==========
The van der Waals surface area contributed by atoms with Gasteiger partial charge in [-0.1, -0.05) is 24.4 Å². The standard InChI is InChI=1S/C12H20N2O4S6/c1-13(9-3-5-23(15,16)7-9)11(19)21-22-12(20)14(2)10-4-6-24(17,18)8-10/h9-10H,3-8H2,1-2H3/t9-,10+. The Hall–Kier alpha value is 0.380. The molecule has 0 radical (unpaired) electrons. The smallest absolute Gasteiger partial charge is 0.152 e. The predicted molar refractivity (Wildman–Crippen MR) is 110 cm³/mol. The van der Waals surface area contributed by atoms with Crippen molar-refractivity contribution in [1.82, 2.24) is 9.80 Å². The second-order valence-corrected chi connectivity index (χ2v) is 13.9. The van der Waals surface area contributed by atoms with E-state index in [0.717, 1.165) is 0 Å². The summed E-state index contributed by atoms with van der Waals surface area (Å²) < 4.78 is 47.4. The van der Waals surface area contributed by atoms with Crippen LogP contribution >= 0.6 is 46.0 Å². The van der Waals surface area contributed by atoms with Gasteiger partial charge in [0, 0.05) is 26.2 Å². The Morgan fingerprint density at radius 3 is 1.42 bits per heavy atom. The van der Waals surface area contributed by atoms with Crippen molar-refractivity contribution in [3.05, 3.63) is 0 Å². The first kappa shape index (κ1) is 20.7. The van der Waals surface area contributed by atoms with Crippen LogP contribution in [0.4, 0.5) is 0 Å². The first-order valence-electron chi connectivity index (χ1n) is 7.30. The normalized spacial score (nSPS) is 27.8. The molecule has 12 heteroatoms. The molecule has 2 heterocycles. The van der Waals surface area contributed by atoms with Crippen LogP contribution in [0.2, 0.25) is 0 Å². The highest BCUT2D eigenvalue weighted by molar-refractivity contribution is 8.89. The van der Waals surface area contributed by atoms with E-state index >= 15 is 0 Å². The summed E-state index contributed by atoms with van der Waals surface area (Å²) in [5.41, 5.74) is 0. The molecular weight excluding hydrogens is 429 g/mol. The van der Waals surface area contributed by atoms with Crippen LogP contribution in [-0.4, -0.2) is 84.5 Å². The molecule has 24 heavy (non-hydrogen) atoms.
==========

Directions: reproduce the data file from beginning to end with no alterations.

The van der Waals surface area contributed by atoms with Gasteiger partial charge in [-0.1, -0.05) is 24.4 Å². The standard InChI is InChI=1S/C12H20N2O4S6/c1-13(9-3-5-23(15,16)7-9)11(19)21-22-12(20)14(2)10-4-6-24(17,18)8-10/h9-10H,3-8H2,1-2H3/t9-,10+. The Hall–Kier alpha value is 0.380. The molecule has 0 radical (unpaired) electrons. The smallest absolute Gasteiger partial charge is 0.152 e. The predicted molar refractivity (Wildman–Crippen MR) is 110 cm³/mol. The van der Waals surface area contributed by atoms with Crippen molar-refractivity contribution in [1.82, 2.24) is 9.80 Å². The second-order valence-corrected chi connectivity index (χ2v) is 13.9. The van der Waals surface area contributed by atoms with E-state index in [0.717, 1.165) is 0 Å². The summed E-state index contributed by atoms with van der Waals surface area (Å²) < 4.78 is 47.4. The van der Waals surface area contributed by atoms with Crippen LogP contribution >= 0.6 is 46.0 Å². The van der Waals surface area contributed by atoms with Gasteiger partial charge in [0, 0.05) is 26.2 Å². The Morgan fingerprint density at radius 3 is 1.42 bits per heavy atom. The van der Waals surface area contributed by atoms with Crippen molar-refractivity contribution in [3.05, 3.63) is 0 Å². The first kappa shape index (κ1) is 20.7. The van der Waals surface area contributed by atoms with Crippen LogP contribution in [0.4, 0.5) is 0 Å². The first-order valence-electron chi connectivity index (χ1n) is 7.30. The normalized spacial score (nSPS) is 27.8. The molecule has 12 heteroatoms. The molecule has 2 heterocycles. The van der Waals surface area contributed by atoms with Crippen LogP contribution in [0.2, 0.25) is 0 Å². The highest BCUT2D eigenvalue weighted by molar-refractivity contribution is 8.89. The van der Waals surface area contributed by atoms with E-state index >= 15 is 0 Å². The summed E-state index contributed by atoms with van der Waals surface area (Å²) in [5.41, 5.74) is 0. The molecular weight excluding hydrogens is 429 g/mol. The van der Waals surface area contributed by atoms with Crippen LogP contribution in [-0.4, -0.2) is 84.5 Å². The molecule has 24 heavy (non-hydrogen) atoms.